Departement de la Somme
|Cemetery notes and/or description:|
Tincourt is a village about 7 kilometres east of Péronne and Tincourt New British Cemetery is on the west side of the village, just off the D199.
The area around Tincourt was occupied by British troops in March, 1917, during the German Retreat to the Hindenburg Line; and from the following May until March, 1918, Tincourt became a centre for Casualty Clearing Stations. On the 23rd March, 1918, the villages were evacuated in the face of the German Spring Offensive, and they were recovered, in a ruined condition, about the 6th September. From that month to December, 1918, Casualty Clearing Stations were again posted on the site of what had been Tincourt.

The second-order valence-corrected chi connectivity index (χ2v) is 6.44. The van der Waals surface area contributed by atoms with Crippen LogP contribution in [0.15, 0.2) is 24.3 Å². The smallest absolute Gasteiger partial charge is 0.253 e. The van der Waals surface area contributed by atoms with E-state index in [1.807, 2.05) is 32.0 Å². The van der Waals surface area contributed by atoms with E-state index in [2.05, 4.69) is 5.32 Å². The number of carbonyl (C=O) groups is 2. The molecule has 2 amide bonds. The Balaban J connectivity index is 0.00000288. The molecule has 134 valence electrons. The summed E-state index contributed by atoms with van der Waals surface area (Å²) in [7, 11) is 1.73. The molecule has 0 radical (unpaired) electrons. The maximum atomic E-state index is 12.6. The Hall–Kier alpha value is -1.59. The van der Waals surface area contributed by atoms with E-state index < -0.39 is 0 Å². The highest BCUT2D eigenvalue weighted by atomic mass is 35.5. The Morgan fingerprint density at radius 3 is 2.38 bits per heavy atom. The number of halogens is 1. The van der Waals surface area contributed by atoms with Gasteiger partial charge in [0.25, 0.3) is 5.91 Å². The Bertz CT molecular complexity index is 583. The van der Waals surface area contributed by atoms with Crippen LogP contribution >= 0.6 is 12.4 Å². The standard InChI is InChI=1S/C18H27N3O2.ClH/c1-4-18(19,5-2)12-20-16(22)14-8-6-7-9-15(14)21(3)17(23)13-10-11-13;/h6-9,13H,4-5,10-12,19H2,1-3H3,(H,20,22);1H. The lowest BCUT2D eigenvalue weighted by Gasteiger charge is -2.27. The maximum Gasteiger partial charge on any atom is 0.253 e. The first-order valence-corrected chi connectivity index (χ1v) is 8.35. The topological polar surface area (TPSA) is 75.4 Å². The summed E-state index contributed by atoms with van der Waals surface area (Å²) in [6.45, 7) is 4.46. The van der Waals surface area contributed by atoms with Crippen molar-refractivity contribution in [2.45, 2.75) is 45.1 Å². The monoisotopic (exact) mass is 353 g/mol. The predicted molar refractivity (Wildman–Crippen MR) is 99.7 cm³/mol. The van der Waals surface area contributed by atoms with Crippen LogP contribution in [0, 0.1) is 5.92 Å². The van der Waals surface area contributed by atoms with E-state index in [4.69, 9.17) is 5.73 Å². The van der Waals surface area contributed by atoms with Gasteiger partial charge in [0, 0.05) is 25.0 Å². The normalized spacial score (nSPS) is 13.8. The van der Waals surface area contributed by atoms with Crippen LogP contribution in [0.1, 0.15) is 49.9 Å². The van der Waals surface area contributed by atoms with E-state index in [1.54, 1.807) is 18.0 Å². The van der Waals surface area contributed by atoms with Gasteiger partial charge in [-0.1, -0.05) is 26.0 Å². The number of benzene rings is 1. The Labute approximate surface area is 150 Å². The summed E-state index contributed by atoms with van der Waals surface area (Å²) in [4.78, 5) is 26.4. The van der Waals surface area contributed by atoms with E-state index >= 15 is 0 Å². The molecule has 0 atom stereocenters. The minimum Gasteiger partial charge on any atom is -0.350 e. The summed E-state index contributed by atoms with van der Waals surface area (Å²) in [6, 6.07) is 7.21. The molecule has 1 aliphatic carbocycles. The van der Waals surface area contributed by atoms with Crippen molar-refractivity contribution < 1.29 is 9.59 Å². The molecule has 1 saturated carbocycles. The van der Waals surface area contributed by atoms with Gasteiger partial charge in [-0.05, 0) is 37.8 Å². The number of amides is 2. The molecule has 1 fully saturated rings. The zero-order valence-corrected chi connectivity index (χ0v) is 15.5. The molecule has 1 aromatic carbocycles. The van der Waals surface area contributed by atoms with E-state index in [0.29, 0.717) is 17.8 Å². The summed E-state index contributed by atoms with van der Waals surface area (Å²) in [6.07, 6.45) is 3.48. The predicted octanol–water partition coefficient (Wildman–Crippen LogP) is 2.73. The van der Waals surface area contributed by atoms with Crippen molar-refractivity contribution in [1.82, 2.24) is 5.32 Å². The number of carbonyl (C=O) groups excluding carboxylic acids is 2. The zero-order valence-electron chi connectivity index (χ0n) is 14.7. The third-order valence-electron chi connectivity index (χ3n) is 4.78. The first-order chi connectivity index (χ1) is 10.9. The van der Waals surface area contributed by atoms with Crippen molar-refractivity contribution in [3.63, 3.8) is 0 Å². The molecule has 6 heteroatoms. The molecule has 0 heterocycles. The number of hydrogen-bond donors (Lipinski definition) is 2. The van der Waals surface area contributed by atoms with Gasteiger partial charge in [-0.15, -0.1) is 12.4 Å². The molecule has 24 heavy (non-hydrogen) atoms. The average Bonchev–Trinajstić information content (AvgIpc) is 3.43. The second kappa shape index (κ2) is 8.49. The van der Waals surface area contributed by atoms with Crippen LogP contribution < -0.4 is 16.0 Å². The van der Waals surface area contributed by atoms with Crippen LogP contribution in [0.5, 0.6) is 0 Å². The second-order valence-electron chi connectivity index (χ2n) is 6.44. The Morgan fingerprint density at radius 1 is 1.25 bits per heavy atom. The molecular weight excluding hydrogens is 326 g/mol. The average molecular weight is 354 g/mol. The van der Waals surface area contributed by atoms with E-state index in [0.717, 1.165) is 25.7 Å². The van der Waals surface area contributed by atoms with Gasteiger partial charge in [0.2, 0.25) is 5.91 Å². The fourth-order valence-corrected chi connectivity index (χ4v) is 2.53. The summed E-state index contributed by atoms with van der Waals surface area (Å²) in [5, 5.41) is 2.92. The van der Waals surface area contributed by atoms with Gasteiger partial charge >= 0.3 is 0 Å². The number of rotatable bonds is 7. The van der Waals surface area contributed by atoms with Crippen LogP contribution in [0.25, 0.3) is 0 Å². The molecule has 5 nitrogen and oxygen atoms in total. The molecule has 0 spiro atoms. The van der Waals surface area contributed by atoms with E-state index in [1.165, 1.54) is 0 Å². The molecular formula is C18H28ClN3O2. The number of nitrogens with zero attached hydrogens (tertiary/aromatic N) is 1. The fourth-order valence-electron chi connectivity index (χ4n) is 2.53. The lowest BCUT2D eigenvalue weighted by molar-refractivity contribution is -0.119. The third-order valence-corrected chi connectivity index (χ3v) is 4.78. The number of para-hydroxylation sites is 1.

The cemetery was begun in June, 1917, and used until September, 1919; the few German burials, during their occupation of the village, are in Plot VI, Row A. After the Armistice it was used for the reburial of soldiers found on the battlefield, or buried in small French or German cemeteries. The graves of 136 American soldiers buried here in the autumn of 1918 and one who died in December 1917, and those of two Italian soldiers, have been removed to other cemeteries.
There are now nearly 2000 World War I casualties commemorated in this site. Of these, over 250 are unidentified and special memorials are erected to seven soldiers from the United Kingdom and one from Australia known or believed to be buried among them. Other special memorials record the names of 21 soldiers from the United Kingdom, two from Canada, one from Australia and one from South Africa, buried in other cemeteries, whose graves were destroyed by shell fire. The cemetery covers an area of 6149 square metres.